Hodgkin’s Disease

December 22 20:56 2019 Print This Article

Hodgkin’s lymphoma is a malignancy (cancer) of lymph tissue found in the lymph nodes, spleen, liver, and bone marrow. Hodgkin’s disease affects white blood cells, which help the body fight disease. Lymphatic tissue includes the lymph nodes and related organs that are part of the body’s immune and blood-forming systems. It is the better known form of lymphoma (the other lymphomas are grouped into what is called the Non-Hodgkin’s Lymphomas ).

It is characterized clinically by the orderly spread of disease from one lymph node group to another and by the development of systemic symptoms with advanced disease. It’s named after the British physician Thomas Hodgkin, who first described the disease in 1832 and noted several characteristics that distinguish it from other lymphomas. Lymphoma (say: lim- foh -mah) is cancer of the lymphatic system and is the third most common type of cancer in kids and teens ages 10 to 14.

The lymphatic system is part of the body’s immune system. It helps the body fight disease and infection. The lymph nodes are small, bean-shaped organs found underneath the skin in the neck, underarm, and groin. Hodgkin’s lymphoma was one of the first cancers to be rendered curable by combination chemotherapy. In Hodgkin’s disease, cells in the lymphatic system grow abnormally and may spread beyond the lymphatic system.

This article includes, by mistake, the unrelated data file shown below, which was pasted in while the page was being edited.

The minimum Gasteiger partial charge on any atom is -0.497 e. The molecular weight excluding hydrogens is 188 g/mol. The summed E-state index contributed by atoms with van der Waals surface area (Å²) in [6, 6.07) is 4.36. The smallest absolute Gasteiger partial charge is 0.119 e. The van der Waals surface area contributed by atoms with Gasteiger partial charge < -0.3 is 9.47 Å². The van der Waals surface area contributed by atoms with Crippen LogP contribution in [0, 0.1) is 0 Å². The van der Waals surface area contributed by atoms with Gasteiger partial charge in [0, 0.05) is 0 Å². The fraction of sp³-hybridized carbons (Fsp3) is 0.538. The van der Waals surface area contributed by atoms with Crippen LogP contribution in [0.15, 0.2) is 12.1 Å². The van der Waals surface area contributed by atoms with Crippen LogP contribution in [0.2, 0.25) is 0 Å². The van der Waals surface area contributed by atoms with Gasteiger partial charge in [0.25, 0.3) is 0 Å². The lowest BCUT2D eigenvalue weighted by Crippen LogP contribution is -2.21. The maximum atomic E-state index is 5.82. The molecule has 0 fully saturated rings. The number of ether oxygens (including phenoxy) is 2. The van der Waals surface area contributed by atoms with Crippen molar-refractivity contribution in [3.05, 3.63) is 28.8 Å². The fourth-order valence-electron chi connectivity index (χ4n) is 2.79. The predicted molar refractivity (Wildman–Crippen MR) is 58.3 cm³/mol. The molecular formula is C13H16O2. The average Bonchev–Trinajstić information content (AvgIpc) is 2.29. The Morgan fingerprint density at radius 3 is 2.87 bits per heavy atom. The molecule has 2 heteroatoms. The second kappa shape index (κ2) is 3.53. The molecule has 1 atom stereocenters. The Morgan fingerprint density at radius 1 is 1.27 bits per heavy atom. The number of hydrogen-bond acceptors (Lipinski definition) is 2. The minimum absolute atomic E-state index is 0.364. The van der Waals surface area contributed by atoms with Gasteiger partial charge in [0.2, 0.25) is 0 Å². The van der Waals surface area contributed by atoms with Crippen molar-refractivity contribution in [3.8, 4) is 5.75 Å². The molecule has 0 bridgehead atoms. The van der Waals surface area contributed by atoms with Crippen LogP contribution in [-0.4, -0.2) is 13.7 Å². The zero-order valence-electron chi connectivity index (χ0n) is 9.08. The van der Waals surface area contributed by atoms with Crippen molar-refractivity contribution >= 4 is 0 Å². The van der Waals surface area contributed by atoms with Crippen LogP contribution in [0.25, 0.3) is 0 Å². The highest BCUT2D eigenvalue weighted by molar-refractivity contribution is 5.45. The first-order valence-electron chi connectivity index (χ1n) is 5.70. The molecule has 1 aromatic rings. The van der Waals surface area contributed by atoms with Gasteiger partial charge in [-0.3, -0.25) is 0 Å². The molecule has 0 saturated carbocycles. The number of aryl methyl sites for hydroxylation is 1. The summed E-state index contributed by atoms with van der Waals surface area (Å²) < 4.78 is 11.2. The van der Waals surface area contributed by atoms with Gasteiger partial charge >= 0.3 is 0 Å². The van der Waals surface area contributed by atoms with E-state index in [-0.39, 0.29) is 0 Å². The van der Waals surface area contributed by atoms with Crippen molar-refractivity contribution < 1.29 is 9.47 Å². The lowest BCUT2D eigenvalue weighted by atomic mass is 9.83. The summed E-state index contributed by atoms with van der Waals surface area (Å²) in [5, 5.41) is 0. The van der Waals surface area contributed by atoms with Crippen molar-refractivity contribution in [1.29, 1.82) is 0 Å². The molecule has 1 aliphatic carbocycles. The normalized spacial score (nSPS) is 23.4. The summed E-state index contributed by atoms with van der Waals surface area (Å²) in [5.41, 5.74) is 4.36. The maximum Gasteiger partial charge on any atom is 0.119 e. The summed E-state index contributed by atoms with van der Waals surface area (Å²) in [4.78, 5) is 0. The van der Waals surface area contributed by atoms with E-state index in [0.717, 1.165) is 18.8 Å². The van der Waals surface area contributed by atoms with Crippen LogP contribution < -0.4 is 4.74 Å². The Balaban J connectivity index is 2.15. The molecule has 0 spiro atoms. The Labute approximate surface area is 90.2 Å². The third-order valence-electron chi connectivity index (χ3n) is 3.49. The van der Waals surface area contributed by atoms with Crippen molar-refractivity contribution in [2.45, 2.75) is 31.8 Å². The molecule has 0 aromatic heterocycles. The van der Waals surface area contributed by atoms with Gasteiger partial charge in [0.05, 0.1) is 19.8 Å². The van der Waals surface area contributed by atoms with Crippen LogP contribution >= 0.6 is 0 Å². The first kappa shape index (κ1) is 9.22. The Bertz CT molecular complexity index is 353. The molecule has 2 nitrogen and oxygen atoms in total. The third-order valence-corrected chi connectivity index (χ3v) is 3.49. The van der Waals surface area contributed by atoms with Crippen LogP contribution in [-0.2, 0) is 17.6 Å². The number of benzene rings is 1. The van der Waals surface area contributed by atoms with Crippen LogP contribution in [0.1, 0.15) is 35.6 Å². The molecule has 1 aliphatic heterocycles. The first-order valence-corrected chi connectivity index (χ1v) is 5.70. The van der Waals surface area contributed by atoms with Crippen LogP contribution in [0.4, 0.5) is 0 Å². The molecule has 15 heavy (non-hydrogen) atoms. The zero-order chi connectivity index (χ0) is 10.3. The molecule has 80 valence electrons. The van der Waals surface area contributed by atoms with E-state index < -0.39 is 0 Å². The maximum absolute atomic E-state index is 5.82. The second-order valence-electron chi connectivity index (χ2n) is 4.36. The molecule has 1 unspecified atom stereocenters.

The lymphatic system is the system in the body that is responsible for fighting off infections and keeping you healthy. There are two general types of lymphomas: “Hodgkin’s Disease” (named after Dr. Thomas Hodgkin, who first recognized it in 1832) and non-Hodgkin’s lymphoma. Although there are some families in which more than one person has Hodgkin’s disease, the disease does not appear to be contagious. Hodgkin’s disease, an uncommon lymphoma, accounts for less than 1 percent of all cases of cancer in this country.

Causes of Hodgkin’s Disease

The comman causes of Hodgkin’s Disease include the following:

  • The cause of Hodgkin’s disease is unknown, although it is believed to be associated with certain viruses commonly noted in the population.
  • People who have had Epstein-Barr virus, which can cause infectious mononucleosis (mono), may be at a slightly higher risk for Hodgkin’s.
  • People who are HIV-positive are at increased risk for Hodgkin’s and the incidence is increasing.
  • Infection with the Epstein Barr virus (which causes glandular fever) may slightly increase the risk of developing Hodgkin lymphoma later in life.
  • The disease can spread to¬†nearby lymph nodes and later may spread to the lungs, liver, or bone marrow.

Symptoms of Hodgkin’s Disease

Some sign and symptoms related to Hodgkin’s Disease are as follows:

  • Painless swelling of lymph nodes in your neck, armpits or groin.
  • Loss of appetite.
  • Unexplained weight loss.
  • A painless swelling in the lymph nodes in the neck, underarm, or groin.
  • Unexplained recurrent fevers.
  • Night sweats.
  • Fatigue.
  • Excessive sweating.
  • Skin blushing or flushing.
  • Neck pain.
  • Paleness.

Treatment of Hodgkin’s Disease

Here is the list of the methods for treating Hodgkin’s Disease:

  • Chemotherapy.
  • Bone marrow transplant.
  • Supportive care (for pain, fever, infection, and nausea/vomiting).
  • Chlorambucil.
  • Fludarabine.
  • Prednisone.
  • Continued follow-up care (to determine response to treatment, detect recurrent disease, and manage side effects of treatment).
  • Early stage follicular lymphomas are usually treated with radiation therapy and have an excellent prognosis.
  • Advanced stage recurrent follicular lymphomas can sometimes be treated with a drug called Rituxin (a monoclonal antibody preparation).